A: Ever since AWS extended its CloudWatch Metrics to allow for storing 15 months of historical data since November 2016 it has removed the need to maintain an additional monitoring system for AWS-based infrastructures for historical data (such as Zabbix/Nagios/Icinga/etc). And in that paradigm without a physical server that runs our monitoring software, you may not have a non-dynamic server to run custom metrics collection on. Leveraging Amazon's serverless technologies via Lambda and CloudWatch Events allows us to still gather custom metrics and trigger alarms about subsystem failures and deliver high quality dashboards for ourselves and our clients.

Q: Why do you have two Lambdas instead of just one?

A: Unless you pay for the NAT Gateway service, or you setup your own NAT Gateway and setup the routes for it, Lambdas inside a VPC can not get "out" and they can not communicate with services like CloudWatch. This dual-lambda system was designed to work around that limitation, one Lambda is in the VPC (the MySQL one) and one is not (the one that reports to Cloudwatch), with one lambda calling the other asynchronously and waiting for it to return with data. If you are paying for or have a NAT gateway setup you could fairly easily integrate these two scripts yourself, it should be fairly trivial.

Q: What does all this cost? Doesn't it cost a lot to run this lambda every minute?

A: Lambda is extremely cheap especially if you keep the RAM size down, and the runtime down, which we are doing for both. The RAM for the Lambda is set to 128 (the smallest) and the runtime in my two installations of this software is 100ms each. Since there are two Lambdas, this works out to 86400 100ms 128MB Lambda executions (60 min * 24 hour * 30 days * 2 lambdas). Using the lambda pricing calculator calculator, this works out to around $0.04/mo not including some minor data transfer fees. The larger cost is actually every custom CloudWatch metric costs $0.50, and every CloudWatch Alarm you create costs $0.10/mo. The piece here that costs is the metrics really, not the alarms or Lambdas. But compared to running your own server or cluster of servers to maintain this monitoring and historical information will typically be well over the cost of paying for a handful of CloudWatch metrics.

REMINDER Make sure to keep the queries you run in this extremely slim so you don't lock up your database or cause unnecessary load. Ideally you should profile (explain analyze) every query you put into this tool to ensure minimal runtime and minimal impact.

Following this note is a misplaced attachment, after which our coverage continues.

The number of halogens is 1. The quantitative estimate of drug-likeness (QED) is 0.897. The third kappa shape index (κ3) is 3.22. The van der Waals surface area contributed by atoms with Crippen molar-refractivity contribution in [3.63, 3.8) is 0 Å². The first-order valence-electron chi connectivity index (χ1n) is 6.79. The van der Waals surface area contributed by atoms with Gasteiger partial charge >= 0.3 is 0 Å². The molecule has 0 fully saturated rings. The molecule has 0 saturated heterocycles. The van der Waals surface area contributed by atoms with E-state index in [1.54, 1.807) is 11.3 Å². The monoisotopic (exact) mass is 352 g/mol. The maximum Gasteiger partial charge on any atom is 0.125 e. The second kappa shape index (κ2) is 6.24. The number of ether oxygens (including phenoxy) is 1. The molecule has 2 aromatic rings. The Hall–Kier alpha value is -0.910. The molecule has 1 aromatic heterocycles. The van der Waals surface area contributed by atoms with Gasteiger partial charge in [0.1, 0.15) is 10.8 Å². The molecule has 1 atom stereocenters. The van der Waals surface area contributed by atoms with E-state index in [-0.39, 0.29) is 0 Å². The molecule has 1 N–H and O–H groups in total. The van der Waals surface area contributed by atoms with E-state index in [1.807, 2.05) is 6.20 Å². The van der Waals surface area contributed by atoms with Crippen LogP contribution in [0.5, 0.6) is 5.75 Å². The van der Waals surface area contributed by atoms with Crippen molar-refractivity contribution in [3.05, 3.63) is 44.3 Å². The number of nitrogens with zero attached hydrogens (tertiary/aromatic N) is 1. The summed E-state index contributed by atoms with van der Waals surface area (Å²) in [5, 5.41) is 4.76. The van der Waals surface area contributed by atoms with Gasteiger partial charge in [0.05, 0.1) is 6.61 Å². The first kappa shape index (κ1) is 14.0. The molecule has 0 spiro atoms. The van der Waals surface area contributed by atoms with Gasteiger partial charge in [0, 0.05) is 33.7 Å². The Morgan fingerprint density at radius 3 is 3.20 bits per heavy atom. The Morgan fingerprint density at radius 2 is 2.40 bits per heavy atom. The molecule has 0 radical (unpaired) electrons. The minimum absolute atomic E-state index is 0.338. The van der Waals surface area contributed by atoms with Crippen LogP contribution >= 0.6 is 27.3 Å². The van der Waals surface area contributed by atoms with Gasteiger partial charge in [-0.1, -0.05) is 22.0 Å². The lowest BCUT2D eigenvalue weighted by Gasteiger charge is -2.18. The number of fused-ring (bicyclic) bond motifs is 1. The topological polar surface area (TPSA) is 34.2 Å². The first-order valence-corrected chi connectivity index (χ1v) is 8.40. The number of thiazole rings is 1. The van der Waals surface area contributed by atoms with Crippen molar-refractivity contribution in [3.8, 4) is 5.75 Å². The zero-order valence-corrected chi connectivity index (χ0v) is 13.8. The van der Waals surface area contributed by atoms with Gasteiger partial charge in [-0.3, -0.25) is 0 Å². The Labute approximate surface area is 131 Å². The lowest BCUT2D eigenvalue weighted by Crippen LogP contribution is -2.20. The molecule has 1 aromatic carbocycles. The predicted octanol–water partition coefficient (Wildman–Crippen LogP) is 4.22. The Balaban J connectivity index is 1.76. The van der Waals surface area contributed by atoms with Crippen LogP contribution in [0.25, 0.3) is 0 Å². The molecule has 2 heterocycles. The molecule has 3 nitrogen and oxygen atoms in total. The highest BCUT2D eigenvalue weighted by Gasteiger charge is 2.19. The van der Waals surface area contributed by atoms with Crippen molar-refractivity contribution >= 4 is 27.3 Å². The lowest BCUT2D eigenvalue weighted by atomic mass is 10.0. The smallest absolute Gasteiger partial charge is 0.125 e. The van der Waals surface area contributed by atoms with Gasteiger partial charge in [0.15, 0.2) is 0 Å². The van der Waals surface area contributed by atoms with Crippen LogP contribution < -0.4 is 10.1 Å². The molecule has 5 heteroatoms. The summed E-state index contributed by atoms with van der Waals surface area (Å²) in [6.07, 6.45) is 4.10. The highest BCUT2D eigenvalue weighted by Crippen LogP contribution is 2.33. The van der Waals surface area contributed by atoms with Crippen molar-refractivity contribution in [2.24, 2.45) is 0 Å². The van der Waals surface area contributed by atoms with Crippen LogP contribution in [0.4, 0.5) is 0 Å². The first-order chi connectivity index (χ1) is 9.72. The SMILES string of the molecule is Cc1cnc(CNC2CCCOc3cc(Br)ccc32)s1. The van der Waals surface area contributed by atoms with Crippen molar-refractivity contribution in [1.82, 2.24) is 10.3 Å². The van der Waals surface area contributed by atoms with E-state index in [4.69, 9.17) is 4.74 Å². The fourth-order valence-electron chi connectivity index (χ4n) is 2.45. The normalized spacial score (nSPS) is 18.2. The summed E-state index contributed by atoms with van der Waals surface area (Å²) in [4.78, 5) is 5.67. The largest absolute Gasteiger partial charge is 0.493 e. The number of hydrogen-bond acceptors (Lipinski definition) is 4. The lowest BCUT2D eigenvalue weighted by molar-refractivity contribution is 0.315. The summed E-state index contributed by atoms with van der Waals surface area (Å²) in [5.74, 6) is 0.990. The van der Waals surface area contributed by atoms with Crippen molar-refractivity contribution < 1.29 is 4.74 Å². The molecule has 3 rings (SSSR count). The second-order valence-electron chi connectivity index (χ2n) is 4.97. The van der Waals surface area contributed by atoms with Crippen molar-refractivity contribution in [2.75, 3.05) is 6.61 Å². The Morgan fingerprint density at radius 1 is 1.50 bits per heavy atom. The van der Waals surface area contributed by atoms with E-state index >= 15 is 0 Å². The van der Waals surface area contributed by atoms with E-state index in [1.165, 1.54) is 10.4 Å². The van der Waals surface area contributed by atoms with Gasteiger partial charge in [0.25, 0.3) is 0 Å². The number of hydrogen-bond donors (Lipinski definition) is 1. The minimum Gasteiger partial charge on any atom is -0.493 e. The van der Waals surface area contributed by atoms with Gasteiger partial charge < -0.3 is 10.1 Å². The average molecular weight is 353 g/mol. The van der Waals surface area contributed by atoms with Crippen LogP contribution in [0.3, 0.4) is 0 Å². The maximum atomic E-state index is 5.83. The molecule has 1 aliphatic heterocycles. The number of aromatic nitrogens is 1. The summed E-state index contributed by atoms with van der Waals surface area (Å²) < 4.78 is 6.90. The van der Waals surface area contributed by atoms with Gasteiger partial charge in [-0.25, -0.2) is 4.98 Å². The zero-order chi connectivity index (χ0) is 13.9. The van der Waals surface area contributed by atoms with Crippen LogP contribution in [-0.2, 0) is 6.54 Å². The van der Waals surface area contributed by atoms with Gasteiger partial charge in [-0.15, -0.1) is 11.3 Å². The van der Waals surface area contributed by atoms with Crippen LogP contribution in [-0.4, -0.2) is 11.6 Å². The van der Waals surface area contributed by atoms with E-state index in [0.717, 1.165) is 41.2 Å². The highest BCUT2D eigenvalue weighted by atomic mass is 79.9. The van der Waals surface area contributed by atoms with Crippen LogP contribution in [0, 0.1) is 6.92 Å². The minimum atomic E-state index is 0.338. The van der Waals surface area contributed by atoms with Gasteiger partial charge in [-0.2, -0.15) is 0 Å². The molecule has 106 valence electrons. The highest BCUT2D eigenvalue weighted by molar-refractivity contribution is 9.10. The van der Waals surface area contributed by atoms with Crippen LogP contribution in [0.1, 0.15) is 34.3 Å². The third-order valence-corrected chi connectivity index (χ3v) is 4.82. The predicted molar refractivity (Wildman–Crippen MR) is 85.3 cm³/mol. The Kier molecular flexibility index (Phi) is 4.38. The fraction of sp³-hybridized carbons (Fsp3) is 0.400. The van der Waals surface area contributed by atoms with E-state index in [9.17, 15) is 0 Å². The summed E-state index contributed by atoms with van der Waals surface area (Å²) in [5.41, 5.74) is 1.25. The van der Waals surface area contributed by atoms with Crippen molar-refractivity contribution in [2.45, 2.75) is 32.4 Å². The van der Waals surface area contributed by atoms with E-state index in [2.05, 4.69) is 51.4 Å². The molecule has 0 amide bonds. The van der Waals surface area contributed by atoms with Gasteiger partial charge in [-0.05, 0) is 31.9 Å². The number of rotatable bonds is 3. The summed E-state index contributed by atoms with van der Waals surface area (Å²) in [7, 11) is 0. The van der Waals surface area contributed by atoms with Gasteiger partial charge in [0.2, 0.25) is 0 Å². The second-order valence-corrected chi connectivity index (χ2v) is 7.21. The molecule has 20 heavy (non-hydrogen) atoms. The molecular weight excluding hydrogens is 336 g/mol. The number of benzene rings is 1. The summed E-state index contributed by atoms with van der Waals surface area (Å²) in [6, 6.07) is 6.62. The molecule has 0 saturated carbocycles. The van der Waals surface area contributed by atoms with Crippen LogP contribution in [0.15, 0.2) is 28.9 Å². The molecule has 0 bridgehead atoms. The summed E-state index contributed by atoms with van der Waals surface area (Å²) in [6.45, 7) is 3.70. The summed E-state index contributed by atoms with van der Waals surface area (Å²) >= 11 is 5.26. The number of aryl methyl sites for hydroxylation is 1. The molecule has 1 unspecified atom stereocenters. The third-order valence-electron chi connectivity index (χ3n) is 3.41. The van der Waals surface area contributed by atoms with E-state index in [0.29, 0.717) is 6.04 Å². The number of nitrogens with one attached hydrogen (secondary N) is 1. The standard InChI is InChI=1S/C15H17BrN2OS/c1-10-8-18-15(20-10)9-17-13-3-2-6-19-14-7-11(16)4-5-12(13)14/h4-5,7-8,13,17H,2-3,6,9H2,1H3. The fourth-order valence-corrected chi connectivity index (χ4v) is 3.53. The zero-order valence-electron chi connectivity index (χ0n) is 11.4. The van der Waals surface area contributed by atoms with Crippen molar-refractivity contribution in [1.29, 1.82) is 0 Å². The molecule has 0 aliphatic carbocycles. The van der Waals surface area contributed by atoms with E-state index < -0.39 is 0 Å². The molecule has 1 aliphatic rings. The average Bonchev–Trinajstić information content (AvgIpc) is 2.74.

Todo List / Known Bugs

  1. Define the Lambda called in push-to-cloudwatch dynamically based on the environment name and the stage name
  2. Make a PGSQL version, or expand current version to somehow support both
  3. Make a MSSQL version (based on C# if necessary)

Development / Testing

  • To develop/test the MySQL script, I typically setup a SSH port forward from my local machine to my jumpbox in the VPC in which RDS lives so I can test the queries below. You can also/instead simply run this script on a server in your VPC, or VPN into your VPC. If you choose the jumpbox route the command(s) to run (in Linux/OS-X) to do this is...
LOCALPORT="3306" && \
REMOTEPORT="3306" && \
REMOTEHOST="rds-hostname-here.us-east-1.rds.amazonaws.com" && \
URL="username@jumpbox.myawesomeservice.com" && \
ssh -N -L $LOCALPORT:$REMOTEHOST:$REMOTEPORT $URL
  • And then I uncomment the last line in the file gather-mysql-stats-from-rds.js (for development/testing only) and then try to run it with javascript gather-mysql-stats-from-rds. This works fairly well and is much more iterable than having to constantly deploy to lambda just to test.

Removal

Simple remove with the serverless remove command

serverless remove

Changelog / Recent Features

  • Added an exception handler to catch exceptions in the MySQL queries within' the mapped promises.

Support, Feedback & Questions

Please feel free to file Github bugs if you find any. It's probably easier if you fork my repo to make your own modifications detailed above and commit them. If you make any fixed/changes that are awesome, please send me pull requests or patches.

If you have any questions/problems beyond that, feel free to email me at one of the emails in author above.